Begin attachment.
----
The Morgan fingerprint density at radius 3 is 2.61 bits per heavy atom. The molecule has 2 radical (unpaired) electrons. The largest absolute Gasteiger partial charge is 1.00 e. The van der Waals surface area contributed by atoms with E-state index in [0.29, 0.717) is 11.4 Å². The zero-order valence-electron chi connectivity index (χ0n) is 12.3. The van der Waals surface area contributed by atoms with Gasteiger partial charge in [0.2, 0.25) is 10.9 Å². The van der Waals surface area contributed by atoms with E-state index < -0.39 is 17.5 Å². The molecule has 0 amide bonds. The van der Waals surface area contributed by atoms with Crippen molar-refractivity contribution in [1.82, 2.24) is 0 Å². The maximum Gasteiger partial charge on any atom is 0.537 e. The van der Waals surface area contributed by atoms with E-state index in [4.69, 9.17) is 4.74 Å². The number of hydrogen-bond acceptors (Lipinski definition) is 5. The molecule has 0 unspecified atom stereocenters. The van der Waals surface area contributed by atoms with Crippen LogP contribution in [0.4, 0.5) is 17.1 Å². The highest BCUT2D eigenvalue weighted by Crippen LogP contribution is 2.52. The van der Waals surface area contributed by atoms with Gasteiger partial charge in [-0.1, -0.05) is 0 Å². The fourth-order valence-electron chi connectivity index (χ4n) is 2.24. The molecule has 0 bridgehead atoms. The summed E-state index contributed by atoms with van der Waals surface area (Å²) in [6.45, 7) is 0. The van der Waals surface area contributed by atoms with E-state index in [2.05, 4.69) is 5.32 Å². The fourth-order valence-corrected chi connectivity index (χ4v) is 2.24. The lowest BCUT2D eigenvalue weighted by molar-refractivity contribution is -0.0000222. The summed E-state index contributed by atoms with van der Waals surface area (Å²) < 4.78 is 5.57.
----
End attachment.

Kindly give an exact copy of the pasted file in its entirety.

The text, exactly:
The Morgan fingerprint density at radius 3 is 2.61 bits per heavy atom. The molecule has 2 radical (unpaired) electrons. The largest absolute Gasteiger partial charge is 1.00 e. The van der Waals surface area contributed by atoms with E-state index in [0.29, 0.717) is 11.4 Å². The zero-order valence-electron chi connectivity index (χ0n) is 12.3. The van der Waals surface area contributed by atoms with Gasteiger partial charge in [0.2, 0.25) is 10.9 Å². The van der Waals surface area contributed by atoms with E-state index < -0.39 is 17.5 Å². The molecule has 0 amide bonds. The van der Waals surface area contributed by atoms with Crippen molar-refractivity contribution in [1.82, 2.24) is 0 Å². The maximum Gasteiger partial charge on any atom is 0.537 e. The van der Waals surface area contributed by atoms with E-state index in [4.69, 9.17) is 4.74 Å². The number of hydrogen-bond acceptors (Lipinski definition) is 5. The molecule has 0 unspecified atom stereocenters. The van der Waals surface area contributed by atoms with Crippen LogP contribution in [0.4, 0.5) is 17.1 Å². The highest BCUT2D eigenvalue weighted by Crippen LogP contribution is 2.52. The van der Waals surface area contributed by atoms with Gasteiger partial charge in [-0.1, -0.05) is 0 Å². The fourth-order valence-electron chi connectivity index (χ4n) is 2.24. The molecule has 0 bridgehead atoms. The summed E-state index contributed by atoms with van der Waals surface area (Å²) in [6.45, 7) is 0. The van der Waals surface area contributed by atoms with E-state index in [2.05, 4.69) is 5.32 Å². The fourth-order valence-corrected chi connectivity index (χ4v) is 2.24. The lowest BCUT2D eigenvalue weighted by molar-refractivity contribution is -0.0000222. The summed E-state index contributed by atoms with van der Waals surface area (Å²) < 4.78 is 5.57.